const Target:TAddress;const Size:Integer);
Begin
  if Source<>NIL then
  Begin
    if Target<>NIl then
    begin
      if Size>0 then
      Move(Source.segment,Source.Entrypoint,
      target.segment,target.entrypoint,Size);
    end;
  end;
end;

class procedure TMarshal.ReAllocmem(var Segment:TAddress;
                const Size:Integer);
var
  mTemp:  TAddress;
  mSize:  Integer;
begin
  if segment<>NIL then
  begin
    mSize:=TW3DefaultBufferType(segment.Segment).length;

    mTemp:=AllocMem(Size);

    case (Size>mSize) of
    true:   move(segment,mtemp,mSize);
    false:  move(segment,mTemp,Size);
    end;

    SegMent.free;
    Segment:=NIL;

    Segment:=mTemp;
  end else
  SegMent:=AllocMem(Size);
end;

class function TMarshal.AllocMem(Const Size:Integer):TAddress;
var
  mBuffer:  JArrayBuffer;
  mArray:   TW3DefaultBufferType;
begin
  result:=NIL;
  if Size>0 then
  Begin
    mBuffer :=  new JArrayBuffer(Size);
    mArray  :=  new TW3DefaultBufferType(mBuffer,0,Size);
    result  :=  TAddress.Create(mArray,0);
  end;
end;

class procedure TMarshal.FreeMem(Const Segment:TAddress);
begin
  if Segment<>NIL then
  Segment.free;
end;

//############################################################################
// TAddress
//############################################################################

Constructor TAddress.Create(const aSegment:TMemoryHandle;
            const aEntrypoint:Integer);
begin
  inherited Create;
  if aSegment.defined
  and aSegment.valid then
  FBuffer:=aSegment else
  Raise EAddress.Create('Failed to derive address, invalid segment error');

  if aEntryPoint>=0 then
  FOffset:=aEntryPoint else
  Raise EAddress.Create('Failed to derive address, invalid entrypoint error');
end;

Destructor TAddress.Destroy;
begin
  FBuffer:=NIL;
  FOffset:=0;
  inherited;
end;

function TAddress.Addr(const Index:Integer):TAddress;
var
  mTarget:  Integer;
begin
  if Index >= 0 then
  Begin
    mTarget:=FOffset + Index;
    if (mTarget>=0) and (mTarget < TW3DefaultBufferType(FBuffer).byteLength) then
    result:=TAddress.Create(FBuffer,mTarget) else
    raise EAddress.Create
    ('Failed to derive address, entrypoint exceeds segment bounds error');
  end else
  Raise EAddress.Create
  ('Failed to derive address, invalid entrypoint error');
end;


end.

Delphi for Linux imminent

September 18, 2015 4 comments
Ubuntu linux is sexy and stable

Ubuntu linux is sexy and stable

A little bird at Embarcadero let it slip that “Delphi for Linux is right around the corner”. I cant talk about the source of this info (for obvious reasons), but those that follow my blog … 🙂 EMB denied for weeks that iOS support via FPC was a fact after that was posted here, no doubt we will see the same this time.

But, If this indeed turns out to be the case, then Embarcadero is about to take multi-platform native development onto a whole new level. DX already makes C# look like a joke, and Linux support would be the proverbial frosting on the cake – opening up the world of high-end ubuntu services for every Delphi developer in the world.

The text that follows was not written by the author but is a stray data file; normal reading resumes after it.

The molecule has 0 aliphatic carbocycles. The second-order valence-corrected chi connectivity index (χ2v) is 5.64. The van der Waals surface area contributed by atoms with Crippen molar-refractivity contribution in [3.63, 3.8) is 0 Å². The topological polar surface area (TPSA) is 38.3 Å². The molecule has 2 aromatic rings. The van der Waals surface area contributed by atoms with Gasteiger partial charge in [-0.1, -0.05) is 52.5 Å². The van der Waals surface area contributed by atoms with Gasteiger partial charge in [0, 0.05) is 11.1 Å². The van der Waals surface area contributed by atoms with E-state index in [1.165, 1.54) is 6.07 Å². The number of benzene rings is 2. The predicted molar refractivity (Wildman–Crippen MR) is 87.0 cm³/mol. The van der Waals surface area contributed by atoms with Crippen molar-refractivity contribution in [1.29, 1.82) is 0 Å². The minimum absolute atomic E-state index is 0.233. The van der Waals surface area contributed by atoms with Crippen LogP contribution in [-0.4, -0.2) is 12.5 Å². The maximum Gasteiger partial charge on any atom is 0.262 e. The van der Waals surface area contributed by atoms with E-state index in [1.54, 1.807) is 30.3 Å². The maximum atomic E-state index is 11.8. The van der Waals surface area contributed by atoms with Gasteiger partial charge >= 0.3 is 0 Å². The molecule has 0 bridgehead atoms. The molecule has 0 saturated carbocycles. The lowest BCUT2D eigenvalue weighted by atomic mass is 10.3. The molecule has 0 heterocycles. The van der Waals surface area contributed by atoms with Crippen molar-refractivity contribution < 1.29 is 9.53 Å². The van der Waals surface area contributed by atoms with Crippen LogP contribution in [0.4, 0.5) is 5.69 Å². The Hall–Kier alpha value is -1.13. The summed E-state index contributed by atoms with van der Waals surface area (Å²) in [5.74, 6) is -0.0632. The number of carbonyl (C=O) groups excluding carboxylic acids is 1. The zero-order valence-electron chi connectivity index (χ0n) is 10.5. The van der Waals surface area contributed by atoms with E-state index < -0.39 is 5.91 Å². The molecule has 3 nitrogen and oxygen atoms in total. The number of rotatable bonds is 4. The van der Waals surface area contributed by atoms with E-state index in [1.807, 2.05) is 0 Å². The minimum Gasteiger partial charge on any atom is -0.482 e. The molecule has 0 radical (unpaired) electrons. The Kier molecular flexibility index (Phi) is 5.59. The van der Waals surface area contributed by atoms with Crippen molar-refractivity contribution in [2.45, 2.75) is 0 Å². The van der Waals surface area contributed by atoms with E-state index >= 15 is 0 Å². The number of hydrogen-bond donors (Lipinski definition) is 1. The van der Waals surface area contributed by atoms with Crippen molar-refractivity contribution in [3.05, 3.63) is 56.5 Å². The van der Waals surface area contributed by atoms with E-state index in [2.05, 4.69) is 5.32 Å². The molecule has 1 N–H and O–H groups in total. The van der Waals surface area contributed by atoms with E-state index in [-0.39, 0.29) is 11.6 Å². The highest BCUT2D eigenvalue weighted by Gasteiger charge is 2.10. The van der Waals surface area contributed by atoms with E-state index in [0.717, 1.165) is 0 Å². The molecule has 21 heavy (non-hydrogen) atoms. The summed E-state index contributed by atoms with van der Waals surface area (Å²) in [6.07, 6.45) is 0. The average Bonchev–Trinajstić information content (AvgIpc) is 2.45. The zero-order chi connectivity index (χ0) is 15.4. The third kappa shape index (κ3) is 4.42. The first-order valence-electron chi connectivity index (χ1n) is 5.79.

Linux is the fastest growing Windows alternative these days, embraced by corporations, schools and governments around the globe at an alarming rate. So it does make good sense money wise.

As for how, what and who — that is for Embarcadero to avail when the time is right.

For now, it’s just a rumor (although from the horses mouth).

So to sum up: Every object pascal developer and company has worked HARD to put object pascal back on the map after borland got whopped by Microsoft. And just look at the coverage: Object pascal for iOS, Android, OS X and Windows is delivered by Delphi. JavaScript, NodeJS and the browser is covered by Smart Mobile Studio — and every platform under the sun is supported by freepascal and derived forks.

It’s happy days 🙂

Generic intrinsic wrapper

September 11, 2015 7 comments
My new mug, because i have no image on topic

My new mug, because i have no image on topic

Threads. Love’em or hate’em, but sometimes exposing properties between your main Delphi application and your threads can be tricky. There are rules to accessing memory such as “several processes may read from the same memory, but you can never read and write at the same time”. If you get it wrong, you’ll produce a spectacular access violation.

So how do you safely expose properties in your TThread descendants which both the thread and your main VCL application can access? Well take your pick, from a mutex, a semaphore, synchronization calls all the way to brute-force TCriticalSection. You can even cleverly sculpt your properties read / write access so that data can be safely shared. But that is probably more painful than fun.

Keep it simple

My take on the problem is somewhat ad-hoc, depending on the situation and application of course. But a neat trick is to wrap intrinsic datatypes in bridge classes. Now before you state the obvious “hey, that’s what COM variants do!” — remember that Delphi now targets quite a number of platforms, so making stuff “all delphi” has it’s benefits.

And with generic’s it’s not much code either:

TLockedValue<T> = Class(TObject)
private
  FLock:      TMultiReadExclusiveWriteSynchronizer;
  FData:      T;
protected
  function    GetValue:T;
  procedure   SetValue(Value: T);
public
  Property    Value:T read getValue write setValue;
  Constructor Create;virtual;
  Destructor  Destroy;override;
end;
  
Constructor TLockedValue.Create;
begin
  inherited;
  FLock := TMultiReadExclusiveWriteSynchronizer.Create;
end;

Destructor TLockedValue.Destroy;
begin
  FLock.Free;
  inherited;
end;

function TLockedValue.GetValue:T;
begin
  FLock.BeginRead;
  try
    result:=FData;
  finally
    FLock.EndRead;
  end;
end;

procedure TLockedValue.SetValue(Value: T);
begin
  FLock.BeginWrite;
  try
    FData:=Value;
  finally
    FLock.EndWrite;
  end;
end;

Well, the use should be pretty obvious. And it makes even more sense the other way around – when threads want to write values back into the main VCL process. It’s also very handy for state flags which can be altered by multiple running threads (like counters) and so on…